- On 21st March 2017
- In Baseball Mac on Tokyo
Mac on Tokyo: Hillary Barnette
In this edition of Mac on Tokyo, Maction Planet was lucky enough to talk to Hillary Barnette. Hillary, a Tokyo resident for six years, shares with us her experiences of moving to and living in The World’s Greatest Metropolis, as well as behind-the-scenes insights into the Tokyo Yakult Swallows Baseball Team, for whom her husband, Tony Barnette, played from 2010-2015.
Maction Planet: Hi Hillary. Welcome to Maction Planet. Thanks for joining us and sharing some of your Tokyo experiences. Why don’t we start with the first time you came here. When was that?
Hillary Barnette: Thanks! I love talking about Japan and tend to go on and on (and on and on…) about our experiences over there. My first trip to Japan was in March of 2010. I was a senior at Arizona State University, and I went during my Spring Break to visit Tony (my boyfriend at the time) in Tokyo. Our original plan was for me to stay in Arizona and continue working at a marketing company in Phoenix that year, and I would try to visit Japan a couple times. But after 5 days there, we decided as soon as I graduated in May, I would leave my job and stay in Japan for the remainder of the baseball season.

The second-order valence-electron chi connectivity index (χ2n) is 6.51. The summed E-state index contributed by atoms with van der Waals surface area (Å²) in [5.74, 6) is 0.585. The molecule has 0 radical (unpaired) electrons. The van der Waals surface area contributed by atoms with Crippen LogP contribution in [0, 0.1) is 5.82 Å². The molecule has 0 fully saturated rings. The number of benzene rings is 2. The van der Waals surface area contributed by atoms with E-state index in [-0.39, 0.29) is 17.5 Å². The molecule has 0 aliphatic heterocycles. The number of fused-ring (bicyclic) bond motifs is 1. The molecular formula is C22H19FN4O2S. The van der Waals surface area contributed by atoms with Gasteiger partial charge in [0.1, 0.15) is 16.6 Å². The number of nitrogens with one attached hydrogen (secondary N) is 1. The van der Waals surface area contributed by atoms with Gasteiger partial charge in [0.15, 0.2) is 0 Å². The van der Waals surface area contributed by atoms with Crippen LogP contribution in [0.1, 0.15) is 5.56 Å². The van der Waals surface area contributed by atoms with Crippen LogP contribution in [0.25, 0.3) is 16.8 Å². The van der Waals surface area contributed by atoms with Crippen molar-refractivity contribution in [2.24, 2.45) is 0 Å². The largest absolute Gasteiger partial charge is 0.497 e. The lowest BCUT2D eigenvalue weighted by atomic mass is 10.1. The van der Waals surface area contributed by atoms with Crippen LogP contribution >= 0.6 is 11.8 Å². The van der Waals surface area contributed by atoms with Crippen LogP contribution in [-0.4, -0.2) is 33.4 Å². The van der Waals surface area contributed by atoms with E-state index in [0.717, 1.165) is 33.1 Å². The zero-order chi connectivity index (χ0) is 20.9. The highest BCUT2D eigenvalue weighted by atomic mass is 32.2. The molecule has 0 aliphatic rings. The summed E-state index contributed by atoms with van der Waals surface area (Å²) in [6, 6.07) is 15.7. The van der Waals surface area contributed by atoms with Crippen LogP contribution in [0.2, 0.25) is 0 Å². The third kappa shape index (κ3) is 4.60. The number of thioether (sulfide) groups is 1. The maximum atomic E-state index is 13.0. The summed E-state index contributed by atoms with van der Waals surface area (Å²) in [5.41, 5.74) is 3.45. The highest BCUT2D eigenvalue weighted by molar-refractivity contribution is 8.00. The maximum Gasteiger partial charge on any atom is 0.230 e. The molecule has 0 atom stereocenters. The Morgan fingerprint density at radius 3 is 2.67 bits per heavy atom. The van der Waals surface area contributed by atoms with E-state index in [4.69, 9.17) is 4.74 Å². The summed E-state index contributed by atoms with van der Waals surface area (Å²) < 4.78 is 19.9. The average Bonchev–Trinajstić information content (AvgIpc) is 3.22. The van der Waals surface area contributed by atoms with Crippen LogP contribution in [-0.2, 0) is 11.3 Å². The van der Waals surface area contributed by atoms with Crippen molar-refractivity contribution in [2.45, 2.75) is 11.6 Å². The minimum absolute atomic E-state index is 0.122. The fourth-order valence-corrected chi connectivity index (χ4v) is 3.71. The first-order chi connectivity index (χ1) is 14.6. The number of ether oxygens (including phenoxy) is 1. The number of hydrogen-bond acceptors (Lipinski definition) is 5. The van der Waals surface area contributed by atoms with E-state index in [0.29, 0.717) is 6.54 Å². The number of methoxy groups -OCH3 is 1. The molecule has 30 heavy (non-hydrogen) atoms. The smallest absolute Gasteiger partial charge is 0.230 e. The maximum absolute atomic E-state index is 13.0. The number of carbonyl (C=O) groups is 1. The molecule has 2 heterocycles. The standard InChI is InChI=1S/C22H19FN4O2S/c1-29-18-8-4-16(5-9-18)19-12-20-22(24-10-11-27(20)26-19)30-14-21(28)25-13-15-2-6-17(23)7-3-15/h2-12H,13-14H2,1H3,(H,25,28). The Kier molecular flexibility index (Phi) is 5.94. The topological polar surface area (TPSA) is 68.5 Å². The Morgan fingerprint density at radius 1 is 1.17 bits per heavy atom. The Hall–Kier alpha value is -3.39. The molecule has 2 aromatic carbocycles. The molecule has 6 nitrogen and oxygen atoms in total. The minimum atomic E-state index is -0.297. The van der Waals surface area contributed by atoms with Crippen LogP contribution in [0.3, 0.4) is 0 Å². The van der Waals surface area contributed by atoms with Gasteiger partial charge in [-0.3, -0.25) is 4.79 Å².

MP: Fantastic! Sounds like love at first sight! What was it that made you change your plans, apart from of course your love for your boyfriend (now husband) Tony?
HB: Love at first sight. Exactly. At the time, we had no idea how long Tony’s Japanese baseball career would last. I just felt like this was such a unique opportunity to experience a different culture, and I needed to take advantage of it. And during that short Spring break trip, I got a small taste of the culture: the baseball, the food, the history, the people and their hospitality. I was smitten. I knew I wanted to be there, be with Tony, and sing Tokyo Ondo at Jingu Stadium for every home game.
MP: It’s amazing what a part the Swallows have played in so many people’s Tokyo story. Even guests who don’t come from baseball cultures, when I bring them to Jingu, they come away saying it is the highlight of their trip to Tokyo.